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India Jewellery Market Outlook

 

2015 India Jewellery Market Outlook

Fundamentally, there is strong investment incentive in consumption of jewellery in India. Gold continues to be a dependable hedge against inflation and trusted store of value. Therefore, for as long as the pricing fundamentals and economic backdrop are gold positive, consumers will first consider gold above any other jewellery option.

Economic backdrop in 2015

  • lower interest rates 
  • lower inflation 
  • faster gdp growth

On one hand, India's economic outlook for 2015 is more positive than it was in the period 2012 to 2014. The abundance of economic good news seems likely to fuel an eventual recovery of the rupee vis-à-vis the U.S. dollar in 2015-2016. At the same time, the price of gold in international markets is expected to remain subdued in 2015-2016. These events should combine to send gold prices lower in local currency terms for the period 2015.

Our view is that the economic backdrop is not gold positive in the short term therefore we anticipate reduced appetite for gold as an investment. In theory, this should push gold demand lower.

On the other hand, the surprising plunge in oil prices helps narrow the current account and fiscal deficits. By extension, this has led to a broad-based decline in different inflation measures (CPI, WPI & GDP deflator).

With CPI inflation below the Reserve Bank of India's target (8 percent in January 2015), the bank has greater room to cut its benchmark repo rate by a greater margin. Without doubt, this is a further boost to India's growth outlook and the dividend will be higher investment flows into India.

The positive economic growth outlook could boost incomes for Indian consumers and this does help consumption of gold for important cultural occasions and festivals. In theory, this should push gold demand higher.

Nevertheless, in practice, India has just completed two straight years of very high gold jewellery demand because of one-off exogenous events.

In 2013, when the price of gold first plunged to levels last seen in 2010, consumers of gold jewellery in key markets quickly saw this as a buying opportunity and rushed to make purchases. Many reasoned that the dip in gold prices was an anomaly and therefore expected gold prices to return quickly to their long-term upward trajectory. However, this did not occurred and that is why investment demand for gold jewellery subsequently remained muted in China in 2014.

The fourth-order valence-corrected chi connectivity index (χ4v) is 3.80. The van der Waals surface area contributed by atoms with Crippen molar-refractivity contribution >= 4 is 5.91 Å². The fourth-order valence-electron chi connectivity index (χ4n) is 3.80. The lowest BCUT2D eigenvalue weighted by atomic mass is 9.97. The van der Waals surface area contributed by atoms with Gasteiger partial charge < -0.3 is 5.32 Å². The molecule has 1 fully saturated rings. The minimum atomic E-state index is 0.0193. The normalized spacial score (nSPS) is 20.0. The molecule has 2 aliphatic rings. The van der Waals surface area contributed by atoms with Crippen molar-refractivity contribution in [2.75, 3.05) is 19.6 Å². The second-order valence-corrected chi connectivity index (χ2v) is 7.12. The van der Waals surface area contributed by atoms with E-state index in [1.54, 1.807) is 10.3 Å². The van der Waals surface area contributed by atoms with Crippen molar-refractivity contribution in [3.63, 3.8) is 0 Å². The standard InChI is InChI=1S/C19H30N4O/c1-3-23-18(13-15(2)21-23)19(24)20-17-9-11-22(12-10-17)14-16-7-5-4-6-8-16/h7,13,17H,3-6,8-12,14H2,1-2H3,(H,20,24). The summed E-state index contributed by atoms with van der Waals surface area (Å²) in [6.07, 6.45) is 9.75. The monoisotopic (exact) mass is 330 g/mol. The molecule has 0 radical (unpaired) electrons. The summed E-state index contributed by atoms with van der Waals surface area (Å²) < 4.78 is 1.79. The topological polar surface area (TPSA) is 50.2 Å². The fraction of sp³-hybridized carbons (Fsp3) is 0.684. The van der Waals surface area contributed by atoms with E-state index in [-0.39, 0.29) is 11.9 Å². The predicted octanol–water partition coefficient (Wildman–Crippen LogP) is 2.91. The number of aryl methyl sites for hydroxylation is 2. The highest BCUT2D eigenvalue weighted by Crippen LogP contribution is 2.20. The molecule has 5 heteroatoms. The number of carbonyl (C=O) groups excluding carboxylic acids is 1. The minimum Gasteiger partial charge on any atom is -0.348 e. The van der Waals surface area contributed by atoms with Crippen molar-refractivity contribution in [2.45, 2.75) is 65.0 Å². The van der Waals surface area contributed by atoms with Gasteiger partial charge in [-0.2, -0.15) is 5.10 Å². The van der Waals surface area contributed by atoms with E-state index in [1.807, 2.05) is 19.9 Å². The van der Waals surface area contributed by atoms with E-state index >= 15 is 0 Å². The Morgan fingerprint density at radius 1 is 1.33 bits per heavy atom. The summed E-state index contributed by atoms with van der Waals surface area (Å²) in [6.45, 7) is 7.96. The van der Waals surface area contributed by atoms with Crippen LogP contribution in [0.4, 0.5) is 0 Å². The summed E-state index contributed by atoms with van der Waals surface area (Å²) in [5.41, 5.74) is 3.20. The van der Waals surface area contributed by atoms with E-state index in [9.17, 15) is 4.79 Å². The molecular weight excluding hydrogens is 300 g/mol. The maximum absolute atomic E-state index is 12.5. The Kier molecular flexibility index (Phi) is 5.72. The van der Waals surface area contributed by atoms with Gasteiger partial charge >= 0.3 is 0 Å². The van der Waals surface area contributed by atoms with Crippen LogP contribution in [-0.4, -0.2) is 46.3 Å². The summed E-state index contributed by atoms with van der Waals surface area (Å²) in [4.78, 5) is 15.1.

A similar situation was anticipated for India but the forced redemption of gold buying schemes, in compliance with new Companies Act regulations, actually led to another rush of gold jewellery purchases in 2014. Such instalment schemes are very popular in the market. First, they let consumers spread out purchases of higher priced gold jewellery pieces over many months. Second, they are also a lucrative investment for consumers since jewellers typically sponsor the last month or two of an instalment period.

Instalment schemes are estimated to make up to 25 percent of annual gold jewellery sales. However, new rules require redemption of outstanding gold buying schemes which were accepted before April 1, 2014, as and when they become due or before the 31st of March 2015 (whichever is earlier).

For the above reasons, 2015 could actually witness reduced demand for gold jewellery owing to consumer fatigue. In fact, our view is that consumption of gold jewellery could retreat by as much as 15 percent from 2014 levels. Gold consumption in 2013 and 2014 was substantially higher than the 546 tonnes annual average for the prior ten years.

For the last two years, consumption of gold positively diverted from trend in response to exogenous events and our assessment is that consumers will likely take time out to rebuild gold buying liquidity.

Add to this, new gold buying schemes consistent with new companies act rules are half as appealing as previous running gold schemes to retailers and their customers. The funding period is now limited to one year and the investment return cannot be in excess of 12 percent per annum. Some retailers have found creative ways to work around this but it will require at least the first half of 2015 for the industry to rearrange gold buying schemes.

In the final analysis, retail sales of precious jewellery could retreat 4.5 percent to reach 2,421 billion rupees (US$39.70 billion) in 2015. Greater sales of diamond jewellery will likely be offset by decreases in gold jewellery sales volumes at lower gold prices.

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